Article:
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Third Sunday of Easter

We Are Jesus’ Witnesses

These are the readings for the Third Sunday of Easter.

God’s Word for This Week

Does telling others about Christ intimidate you? Do you fear how people will react? Today we see that Jesus’ death and resurrection give believers confidence. Our sins have been washed clean in his blood. We have forgiveness for any and all sins. Such truths give us the courage to witness boldly to the lost about Christ’s love and the rescue we have in his name.

TRADITIONAL FIRST LESSON – Acts 4:8-12

Peter stands before the Sanhedrin, the religious court of the Jews, to defend his healing of a crippled beggar. What does it mean that the man was healed “by the name of Jesus Christ”?

Peter did not heal the crippled beggar. God healed him. Moreover, to heal by the name of Jesus does not mean that his name is some sort of magical incantation. It just means that Jesus was the one who healed him. Such a miracle shows God’s incredible mercy along with the authority that Peter and John had to be preaching what they were preaching.

Peter here quotes Psalm 118:22. What does it mean that Jesus is the capstone?

The capstone in a building is either the stone that is placed at the top of an arch or the cornerstone that guides the dimensions of the building. The capstone is the most important stone of a building. Without it, a building could not stand or even be built. Jesus, the stone rejected by the Jews, is the one stone that is necessary for our salvation. Without him, there is no salvation. Without him, the Church cannot stand.

SUPPLEMENTAL FIRST LESSON – Acts 12:1-19

Compare 12:5 with 12:15. What is ironic?

In 12:5, the believers pray earnestly that Peter will be released. When he is released, though, they can’t imagine how it could be true.

This story does not prove that a Christian will never suffer unjust imprisonment or death. What does it prove?

This story shows the power of God’s Word; it changed Peter from a man scared of a slave girl, denying his Lord three times, to a man who can sleep peacefully in prison. This story also proves that God answers prayer for the good of the spread of the gospel. It proves that God gives the holy angels great power; we should thank God for his holy angels and ask him to guard our loved ones.

TRADITIONAL SECOND LESSON – 1 John 1:1–2:2

How could John be so sure about what Jesus did for our salvation?

He was an eyewitness to Jesus’ life, ministry, death, and resurrection.

With what confidence do we confess our sins to God?

The confidence that God will always forgive us because Jesus, with his sacrifice on the cross, washed away all of our sins.

What does the word “atonement” mean?

To atone means to make “at one” with someone. It has the idea of reconciliation. Our sins separate us from God, but Jesus’ sacrifice reconciles us to God and makes us “at one” with the Father.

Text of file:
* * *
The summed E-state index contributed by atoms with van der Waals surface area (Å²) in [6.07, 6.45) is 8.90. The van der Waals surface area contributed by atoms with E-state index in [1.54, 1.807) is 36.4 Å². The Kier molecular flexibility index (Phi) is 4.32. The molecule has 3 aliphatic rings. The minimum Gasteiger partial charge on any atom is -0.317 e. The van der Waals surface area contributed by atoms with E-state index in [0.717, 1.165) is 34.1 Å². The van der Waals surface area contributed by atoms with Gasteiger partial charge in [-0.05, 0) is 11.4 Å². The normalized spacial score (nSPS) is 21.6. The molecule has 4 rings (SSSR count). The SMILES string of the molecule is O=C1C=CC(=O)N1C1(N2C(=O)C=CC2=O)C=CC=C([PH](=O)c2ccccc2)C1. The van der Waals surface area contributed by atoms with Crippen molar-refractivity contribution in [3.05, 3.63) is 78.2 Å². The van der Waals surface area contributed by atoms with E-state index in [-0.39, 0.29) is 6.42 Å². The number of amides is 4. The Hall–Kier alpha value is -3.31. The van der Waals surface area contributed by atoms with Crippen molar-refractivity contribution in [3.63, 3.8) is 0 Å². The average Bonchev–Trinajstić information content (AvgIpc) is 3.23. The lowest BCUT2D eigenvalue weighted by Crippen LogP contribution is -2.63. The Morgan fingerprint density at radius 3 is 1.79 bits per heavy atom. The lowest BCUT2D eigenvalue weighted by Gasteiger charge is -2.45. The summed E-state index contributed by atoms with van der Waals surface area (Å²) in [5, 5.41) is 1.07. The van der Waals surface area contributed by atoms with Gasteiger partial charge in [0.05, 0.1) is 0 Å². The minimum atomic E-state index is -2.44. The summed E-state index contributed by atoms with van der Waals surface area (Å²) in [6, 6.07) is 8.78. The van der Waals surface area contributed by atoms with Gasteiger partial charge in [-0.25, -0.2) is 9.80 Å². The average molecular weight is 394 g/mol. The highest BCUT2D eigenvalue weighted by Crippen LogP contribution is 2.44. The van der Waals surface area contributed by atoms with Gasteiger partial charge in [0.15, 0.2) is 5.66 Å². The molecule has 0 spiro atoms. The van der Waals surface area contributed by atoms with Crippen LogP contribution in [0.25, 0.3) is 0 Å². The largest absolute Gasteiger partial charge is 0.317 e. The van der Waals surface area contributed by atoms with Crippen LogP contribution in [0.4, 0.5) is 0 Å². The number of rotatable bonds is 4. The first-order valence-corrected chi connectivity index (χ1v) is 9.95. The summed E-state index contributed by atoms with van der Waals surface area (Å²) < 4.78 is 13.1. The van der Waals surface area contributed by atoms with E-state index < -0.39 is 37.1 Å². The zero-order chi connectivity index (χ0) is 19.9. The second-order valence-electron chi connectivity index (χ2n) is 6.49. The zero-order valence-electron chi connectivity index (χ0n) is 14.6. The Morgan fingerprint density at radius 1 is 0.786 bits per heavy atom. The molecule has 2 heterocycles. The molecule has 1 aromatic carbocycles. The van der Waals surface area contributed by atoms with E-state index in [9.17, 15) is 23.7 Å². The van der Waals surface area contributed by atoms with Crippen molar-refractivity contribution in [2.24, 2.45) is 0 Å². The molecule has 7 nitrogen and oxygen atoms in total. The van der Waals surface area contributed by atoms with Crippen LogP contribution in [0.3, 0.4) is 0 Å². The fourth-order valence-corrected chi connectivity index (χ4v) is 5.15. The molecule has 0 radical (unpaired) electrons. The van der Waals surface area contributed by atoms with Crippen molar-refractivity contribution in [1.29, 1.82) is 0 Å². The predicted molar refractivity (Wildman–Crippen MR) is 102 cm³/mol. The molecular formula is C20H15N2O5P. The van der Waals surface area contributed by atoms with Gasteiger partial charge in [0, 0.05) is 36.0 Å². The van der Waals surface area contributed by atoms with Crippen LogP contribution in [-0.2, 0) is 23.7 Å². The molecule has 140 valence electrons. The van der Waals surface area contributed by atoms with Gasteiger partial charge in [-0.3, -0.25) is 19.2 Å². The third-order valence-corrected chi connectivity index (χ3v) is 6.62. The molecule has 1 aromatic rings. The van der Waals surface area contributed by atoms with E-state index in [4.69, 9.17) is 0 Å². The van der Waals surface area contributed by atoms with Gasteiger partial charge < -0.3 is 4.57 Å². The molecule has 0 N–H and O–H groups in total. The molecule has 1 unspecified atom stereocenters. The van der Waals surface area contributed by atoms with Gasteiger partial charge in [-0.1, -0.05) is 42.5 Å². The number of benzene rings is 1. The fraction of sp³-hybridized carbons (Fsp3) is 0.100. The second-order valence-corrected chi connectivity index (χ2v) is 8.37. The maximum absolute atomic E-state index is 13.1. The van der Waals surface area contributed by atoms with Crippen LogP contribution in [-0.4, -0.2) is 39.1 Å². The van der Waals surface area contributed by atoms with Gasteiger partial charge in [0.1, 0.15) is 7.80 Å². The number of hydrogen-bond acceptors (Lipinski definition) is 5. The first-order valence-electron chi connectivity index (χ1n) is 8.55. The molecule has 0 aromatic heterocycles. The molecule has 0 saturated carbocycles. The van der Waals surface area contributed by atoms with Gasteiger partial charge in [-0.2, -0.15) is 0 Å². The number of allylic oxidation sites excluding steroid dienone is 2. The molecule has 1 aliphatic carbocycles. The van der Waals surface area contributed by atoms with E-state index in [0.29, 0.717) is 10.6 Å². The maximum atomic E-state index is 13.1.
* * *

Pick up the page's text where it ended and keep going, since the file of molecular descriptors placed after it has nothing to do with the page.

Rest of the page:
SUPPLEMENTAL SECOND LESSON – 2 Corinthians 2:12–3:6

How does God always lead Paul and those who spread the gospel with him?

God always leads Paul and his companions in triumphal procession in Christ. The picture of “triumph” calls to mind a lavish victory parade through the streets of Rome after a Roman general and his army won a great victory.

What does Paul mean, practically, when he says that to some, we are the aroma of life, and to others, the smell of death?

In Roman triumphs, according to one historian, “garlands of flowers were prepared to decorate every shrine and image. Incense smoked on every altar.” Victorious Roman soldiers enjoyed those sweet smells, but the same sweet odors told Roman captives being dragged through the streets that they were soon to die. In the same way, Jesus’ resurrection attracts believers but repels unbelievers.

What does Paul mean by “the letter” and “the Spirit” in 3:6?

Paul means law and gospel. The letter of the law kills, for we are sinners. But by the gospel, the Spirit gives life.

GOSPEL – Luke 24:36-49

What did the disciples think when Jesus appeared to them?

The disciples thought Jesus was a ghost. Even after Jesus rose, the disciples were slow to catch on. At first, they did not grasp the meaning of what Jesus’ dying and rising meant. Only after a special outpouring of the Spirit on Pentecost did they “get it” and receive the strength to be witnesses to the gospel.

We have not seen Jesus with our own eyes. In what way are we also witnesses?

We also are witnesses of the resurrection, even though we have not seen Jesus physically. We have come to know him through his Word. We now have the privilege and responsibility of sharing that precious message with others.

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